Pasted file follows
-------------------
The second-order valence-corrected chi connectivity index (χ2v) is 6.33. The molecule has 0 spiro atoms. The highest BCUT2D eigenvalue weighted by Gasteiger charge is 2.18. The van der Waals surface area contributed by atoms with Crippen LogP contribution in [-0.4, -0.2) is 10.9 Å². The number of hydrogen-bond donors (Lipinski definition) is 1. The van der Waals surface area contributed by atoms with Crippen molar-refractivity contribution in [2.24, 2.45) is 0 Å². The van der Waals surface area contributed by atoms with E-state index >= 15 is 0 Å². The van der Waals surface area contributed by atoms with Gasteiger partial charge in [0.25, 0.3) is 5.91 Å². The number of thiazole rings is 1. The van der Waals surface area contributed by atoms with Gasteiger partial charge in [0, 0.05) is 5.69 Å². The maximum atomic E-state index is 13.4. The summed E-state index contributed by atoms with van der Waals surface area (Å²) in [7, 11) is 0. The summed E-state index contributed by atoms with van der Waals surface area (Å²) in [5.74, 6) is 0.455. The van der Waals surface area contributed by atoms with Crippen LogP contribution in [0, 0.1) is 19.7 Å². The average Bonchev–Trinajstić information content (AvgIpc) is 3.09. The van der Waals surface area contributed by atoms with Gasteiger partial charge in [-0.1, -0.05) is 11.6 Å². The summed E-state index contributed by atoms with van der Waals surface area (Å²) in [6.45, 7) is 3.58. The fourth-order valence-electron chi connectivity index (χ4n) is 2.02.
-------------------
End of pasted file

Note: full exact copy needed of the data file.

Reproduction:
The second-order valence-corrected chi connectivity index (χ2v) is 6.33. The molecule has 0 spiro atoms. The highest BCUT2D eigenvalue weighted by Gasteiger charge is 2.18. The van der Waals surface area contributed by atoms with Crippen LogP contribution in [-0.4, -0.2) is 10.9 Å². The number of hydrogen-bond donors (Lipinski definition) is 1. The van der Waals surface area contributed by atoms with Crippen molar-refractivity contribution in [2.24, 2.45) is 0 Å². The van der Waals surface area contributed by atoms with E-state index >= 15 is 0 Å². The van der Waals surface area contributed by atoms with Gasteiger partial charge in [0.25, 0.3) is 5.91 Å². The number of thiazole rings is 1. The van der Waals surface area contributed by atoms with Gasteiger partial charge in [0, 0.05) is 5.69 Å². The maximum atomic E-state index is 13.4. The summed E-state index contributed by atoms with van der Waals surface area (Å²) in [7, 11) is 0. The summed E-state index contributed by atoms with van der Waals surface area (Å²) in [5.74, 6) is 0.455. The van der Waals surface area contributed by atoms with Crippen LogP contribution in [0, 0.1) is 19.7 Å². The average Bonchev–Trinajstić information content (AvgIpc) is 3.09. The van der Waals surface area contributed by atoms with Gasteiger partial charge in [-0.1, -0.05) is 11.6 Å². The summed E-state index contributed by atoms with van der Waals surface area (Å²) in [6.45, 7) is 3.58. The fourth-order valence-electron chi connectivity index (χ4n) is 2.02.